When we think of eating disorders, we often picture young teenage girls. However, experts say there are a growing number of professional women and mothers battling eating disorders later in life.

Looking back, Dee Shore remembers what triggered her eating disorder at age 42.

"I felt like my world was turned upside down. I had been promoted and it just wasn’t a job that fit me,” said Shore.

She began to eat less to cope with the stress.

"Some days it would be like 100 calories. I always ate. I ate every day, but it might be, a handful of raisins or something like that," Shore said.

After dropping more than 40 percent of her body weight, her therapist told her to see a doctor for anorexia, but when she did, he dismissed it.

"He said I don’t fit the picture [and] that happens to teenage girls," Shore explained.

Dr. Cynthia Bulik said eating disorders can strike anyone at any time. Half of her patients are over the age of 35.

"We need to de-stigmatize these disorders so people are comfortable coming into their provider,” said Cynthia Bulik, PhD, UNC Center of Excellence for Eating Disorders.

“We're looking at about five percent of the population with full blown, threshold eating disorders," said Bulik, author of "Midlife Eating Disorders."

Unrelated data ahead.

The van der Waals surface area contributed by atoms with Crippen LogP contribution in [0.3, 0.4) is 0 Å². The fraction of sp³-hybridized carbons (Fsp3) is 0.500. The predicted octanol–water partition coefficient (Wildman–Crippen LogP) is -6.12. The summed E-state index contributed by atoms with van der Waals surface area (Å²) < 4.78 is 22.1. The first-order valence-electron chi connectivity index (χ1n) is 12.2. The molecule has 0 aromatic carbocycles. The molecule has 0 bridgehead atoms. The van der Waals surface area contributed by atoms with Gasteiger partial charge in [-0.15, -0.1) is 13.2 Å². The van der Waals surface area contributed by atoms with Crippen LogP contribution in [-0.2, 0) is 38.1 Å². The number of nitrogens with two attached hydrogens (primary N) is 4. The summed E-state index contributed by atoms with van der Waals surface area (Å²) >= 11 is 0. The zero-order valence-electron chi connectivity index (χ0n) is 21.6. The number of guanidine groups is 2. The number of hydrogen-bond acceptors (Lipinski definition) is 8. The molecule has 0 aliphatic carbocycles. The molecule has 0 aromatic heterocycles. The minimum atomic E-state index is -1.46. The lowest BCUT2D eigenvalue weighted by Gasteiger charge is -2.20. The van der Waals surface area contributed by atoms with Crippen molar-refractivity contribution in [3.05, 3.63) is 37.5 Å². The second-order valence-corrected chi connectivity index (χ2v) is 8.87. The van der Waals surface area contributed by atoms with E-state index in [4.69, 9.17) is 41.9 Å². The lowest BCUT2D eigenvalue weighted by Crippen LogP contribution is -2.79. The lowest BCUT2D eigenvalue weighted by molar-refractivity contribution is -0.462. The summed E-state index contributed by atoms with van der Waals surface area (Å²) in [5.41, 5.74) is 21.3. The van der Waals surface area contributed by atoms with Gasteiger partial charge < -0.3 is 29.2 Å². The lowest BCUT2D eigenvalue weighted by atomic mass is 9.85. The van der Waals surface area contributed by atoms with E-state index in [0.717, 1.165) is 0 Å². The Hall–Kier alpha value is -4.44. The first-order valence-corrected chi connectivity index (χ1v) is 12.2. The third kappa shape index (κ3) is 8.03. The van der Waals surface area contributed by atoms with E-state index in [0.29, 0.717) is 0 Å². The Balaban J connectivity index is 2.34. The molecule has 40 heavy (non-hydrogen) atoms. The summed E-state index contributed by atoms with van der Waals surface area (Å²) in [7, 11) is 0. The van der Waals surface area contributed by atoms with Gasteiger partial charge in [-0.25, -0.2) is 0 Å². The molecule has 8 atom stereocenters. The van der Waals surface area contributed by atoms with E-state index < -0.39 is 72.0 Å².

Research shows that younger adults and middle-aged women face similar factors for developing an eating disorder.

Both groups show a tendency towards perfectionism and low self-esteem.

However, women in their 40s and 50s are also dealing with approaching menopause and aging anxiety.

Triggers are often tied to traumatic events, such as a loss of a parent or their children leaving home.

"We see a lot of divorce, unemployment, and empty nest," Dr. Bulik explained. "Kids all leave the house and all of a sudden your identity changes completely."

She said early detection is critical.

"If they do emerge in midlife, the most important thing is getting in for an evaluation," Bulik said.

Shore’s therapist gave her an ultimatum: to get help or she will have her committed.

Eight years after voluntarily seeking treatment, she is still working on recovery.

"Some days I truly want to give up, because this is the most harrowing experience I’ve ever been through," Shore said.

It's a struggle she’s working to overcome for herself and her daughter.

"I have to think about what I’m eating at the table and what I’m modeling for her, “ Shore explained.

Even though there are an estimated 30 million people with eating disorders, research is largely underfunded.

The average research spent per individual with Alzheimer's disease is $88.

Compare that to 93 cents for those with eating disorders, even though 6 times more people are affected by eating disorders.